Self-injury is another symptom that can occur in people suffering from bipolar behavior. It includes cutting, jabbing, punching, scratching, biting, and headbanging. Their impulsiveness could also result in unintended injuries. They may also become suicidal, especially during the depressive state.


Manic states induce hyperactivity due to the abnormal surge of energy in the body. Your spouse becomes uneasy, their concentration diminishes, and anxiety surges. You will notice tremors in their appendages and extreme unsettledness. Restlessness also leads to agitation and aggression.

Inactivity and Hyperactivity

During manic episodes, your spouse becomes overactive. They become relentlessly goal oriented. They make plans and execute them. However, during the depressive state, they cannot even carry out activities of daily living.

Cognitive Symptoms
  • Racing thoughts - at the onset of manic and hypomanic episodes, your spouse may get rapid repetitive thoughts.
  • Delusions- your spouse may also exhibit strong false beliefs. For instance, they may believe they have supernatural powers or are deity. Hallucinations or delusions can occur during both extreme moods.
  • Disorganized thinking - During manic episodes, your spouse’s concentration deteriorates. Thus, they cannot complete their thought process, successfully conjure an idea to completion or complete one task at a time.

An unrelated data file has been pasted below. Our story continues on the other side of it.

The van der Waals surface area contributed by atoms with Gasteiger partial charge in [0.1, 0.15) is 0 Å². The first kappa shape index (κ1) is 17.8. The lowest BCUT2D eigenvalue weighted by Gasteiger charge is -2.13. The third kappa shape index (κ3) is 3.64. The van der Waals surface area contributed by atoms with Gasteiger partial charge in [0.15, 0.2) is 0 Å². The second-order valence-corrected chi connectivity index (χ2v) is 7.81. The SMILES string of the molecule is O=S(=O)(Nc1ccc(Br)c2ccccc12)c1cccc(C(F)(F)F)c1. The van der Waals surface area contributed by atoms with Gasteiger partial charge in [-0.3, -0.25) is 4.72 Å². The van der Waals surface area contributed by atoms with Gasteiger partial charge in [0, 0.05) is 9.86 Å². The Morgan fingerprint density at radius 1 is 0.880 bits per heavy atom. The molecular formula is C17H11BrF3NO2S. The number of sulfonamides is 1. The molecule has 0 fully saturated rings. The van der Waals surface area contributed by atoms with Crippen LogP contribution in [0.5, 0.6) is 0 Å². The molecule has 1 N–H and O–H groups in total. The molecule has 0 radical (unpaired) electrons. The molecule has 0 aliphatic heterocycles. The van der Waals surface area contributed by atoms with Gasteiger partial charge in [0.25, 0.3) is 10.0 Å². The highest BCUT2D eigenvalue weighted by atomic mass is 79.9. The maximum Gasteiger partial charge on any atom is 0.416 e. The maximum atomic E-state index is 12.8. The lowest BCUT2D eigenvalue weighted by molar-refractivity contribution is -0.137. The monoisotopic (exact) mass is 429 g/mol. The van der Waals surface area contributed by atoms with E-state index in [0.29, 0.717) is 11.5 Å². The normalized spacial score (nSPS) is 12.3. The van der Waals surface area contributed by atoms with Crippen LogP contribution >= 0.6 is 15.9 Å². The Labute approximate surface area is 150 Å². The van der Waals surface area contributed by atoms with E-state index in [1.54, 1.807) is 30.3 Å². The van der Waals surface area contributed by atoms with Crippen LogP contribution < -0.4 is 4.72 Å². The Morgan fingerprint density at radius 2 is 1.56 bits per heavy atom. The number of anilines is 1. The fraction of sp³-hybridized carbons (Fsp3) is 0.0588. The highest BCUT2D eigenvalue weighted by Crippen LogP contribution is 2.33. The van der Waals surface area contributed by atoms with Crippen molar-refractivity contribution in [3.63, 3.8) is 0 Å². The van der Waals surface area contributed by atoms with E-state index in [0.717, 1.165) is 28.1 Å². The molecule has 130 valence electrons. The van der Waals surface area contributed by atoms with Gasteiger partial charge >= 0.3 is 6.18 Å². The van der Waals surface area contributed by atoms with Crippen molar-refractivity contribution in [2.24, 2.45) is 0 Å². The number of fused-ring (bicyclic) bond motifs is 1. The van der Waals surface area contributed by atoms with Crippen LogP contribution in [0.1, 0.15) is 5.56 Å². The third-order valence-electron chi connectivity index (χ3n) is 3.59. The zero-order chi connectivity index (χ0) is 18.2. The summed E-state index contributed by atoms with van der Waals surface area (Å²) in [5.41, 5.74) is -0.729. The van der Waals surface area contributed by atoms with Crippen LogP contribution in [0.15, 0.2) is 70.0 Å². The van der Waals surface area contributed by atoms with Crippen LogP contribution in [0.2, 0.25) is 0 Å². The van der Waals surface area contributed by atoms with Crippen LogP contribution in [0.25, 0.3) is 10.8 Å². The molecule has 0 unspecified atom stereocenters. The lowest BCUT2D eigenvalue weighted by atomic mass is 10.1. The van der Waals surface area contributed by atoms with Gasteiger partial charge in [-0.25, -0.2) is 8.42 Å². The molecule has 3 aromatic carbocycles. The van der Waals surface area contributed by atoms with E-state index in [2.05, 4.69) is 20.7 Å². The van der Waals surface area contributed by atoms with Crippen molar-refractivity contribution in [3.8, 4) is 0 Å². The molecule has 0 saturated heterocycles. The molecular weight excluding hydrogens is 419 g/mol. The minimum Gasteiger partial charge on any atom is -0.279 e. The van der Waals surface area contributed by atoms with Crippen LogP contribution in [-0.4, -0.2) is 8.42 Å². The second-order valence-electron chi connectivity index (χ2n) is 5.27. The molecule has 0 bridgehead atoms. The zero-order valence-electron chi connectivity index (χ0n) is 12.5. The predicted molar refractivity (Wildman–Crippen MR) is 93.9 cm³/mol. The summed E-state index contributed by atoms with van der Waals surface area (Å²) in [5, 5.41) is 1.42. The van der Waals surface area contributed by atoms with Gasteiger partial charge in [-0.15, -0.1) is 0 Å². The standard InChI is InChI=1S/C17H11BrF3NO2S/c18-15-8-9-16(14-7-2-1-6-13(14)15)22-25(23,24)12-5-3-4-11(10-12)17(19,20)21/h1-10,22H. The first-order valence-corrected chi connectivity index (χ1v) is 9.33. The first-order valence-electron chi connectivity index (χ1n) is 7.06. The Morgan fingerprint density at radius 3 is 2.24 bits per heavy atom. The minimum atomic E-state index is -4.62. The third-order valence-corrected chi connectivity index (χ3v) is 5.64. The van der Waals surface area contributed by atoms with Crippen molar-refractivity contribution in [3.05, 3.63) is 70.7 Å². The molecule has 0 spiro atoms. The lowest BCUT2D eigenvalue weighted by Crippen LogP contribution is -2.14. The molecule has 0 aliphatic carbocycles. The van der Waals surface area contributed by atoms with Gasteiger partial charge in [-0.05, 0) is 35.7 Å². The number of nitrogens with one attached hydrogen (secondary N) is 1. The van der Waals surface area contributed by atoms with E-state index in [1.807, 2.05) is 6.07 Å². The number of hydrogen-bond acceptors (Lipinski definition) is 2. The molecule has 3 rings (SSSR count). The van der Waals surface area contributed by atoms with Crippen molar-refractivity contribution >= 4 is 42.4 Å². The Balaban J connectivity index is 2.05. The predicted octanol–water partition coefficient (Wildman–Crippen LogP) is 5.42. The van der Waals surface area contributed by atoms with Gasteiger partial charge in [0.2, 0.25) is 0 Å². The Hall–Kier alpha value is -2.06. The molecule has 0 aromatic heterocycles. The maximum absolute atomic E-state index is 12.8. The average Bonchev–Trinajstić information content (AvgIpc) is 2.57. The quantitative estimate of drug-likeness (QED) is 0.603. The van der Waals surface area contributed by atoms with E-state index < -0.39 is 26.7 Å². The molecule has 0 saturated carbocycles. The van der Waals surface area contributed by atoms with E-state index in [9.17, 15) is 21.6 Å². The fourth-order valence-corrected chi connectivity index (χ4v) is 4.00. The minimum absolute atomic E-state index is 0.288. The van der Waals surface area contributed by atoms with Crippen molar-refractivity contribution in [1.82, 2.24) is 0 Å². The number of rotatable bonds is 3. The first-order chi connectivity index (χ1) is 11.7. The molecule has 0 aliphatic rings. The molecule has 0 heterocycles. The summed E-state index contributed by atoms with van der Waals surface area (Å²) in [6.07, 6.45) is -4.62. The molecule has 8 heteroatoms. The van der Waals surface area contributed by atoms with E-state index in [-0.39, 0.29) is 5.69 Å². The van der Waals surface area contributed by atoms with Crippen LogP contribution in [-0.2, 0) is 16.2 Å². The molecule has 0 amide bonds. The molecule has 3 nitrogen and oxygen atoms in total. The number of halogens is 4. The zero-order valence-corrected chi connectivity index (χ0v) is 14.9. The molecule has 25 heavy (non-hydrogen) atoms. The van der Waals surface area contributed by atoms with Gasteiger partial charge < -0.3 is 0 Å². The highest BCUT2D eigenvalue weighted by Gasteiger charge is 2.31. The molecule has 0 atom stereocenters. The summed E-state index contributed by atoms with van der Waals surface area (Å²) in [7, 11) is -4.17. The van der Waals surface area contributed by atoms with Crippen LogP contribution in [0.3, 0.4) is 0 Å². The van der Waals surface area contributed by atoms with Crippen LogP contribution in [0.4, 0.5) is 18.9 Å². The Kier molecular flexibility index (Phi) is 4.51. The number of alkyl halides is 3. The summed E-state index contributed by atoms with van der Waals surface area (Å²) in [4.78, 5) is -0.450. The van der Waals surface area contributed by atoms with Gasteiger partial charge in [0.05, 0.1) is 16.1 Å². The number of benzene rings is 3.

Bipolar is a mood disorder that lingers between two extremes. The two extremes are opposites of each other. If your spouse is exhibiting any of these symptoms, get them help. With treatment they can learn to live a stable and productive life.

New Dimensions Can Help!

If you or someone you know is struggling with bipolar disorder or other mental health issues, New Dimensions can help. Our Intensive Outpatient Treatment Programs are located in Katy, The Woodlands, and Houston, Texas. We also offer Online Intensive Treatment Programs for anyone who resides within the State of Texas, including Dallas, San Antonio, and Austin.  To learn more about our programs, contact us at 1-800-685-9796.

12 April, 2021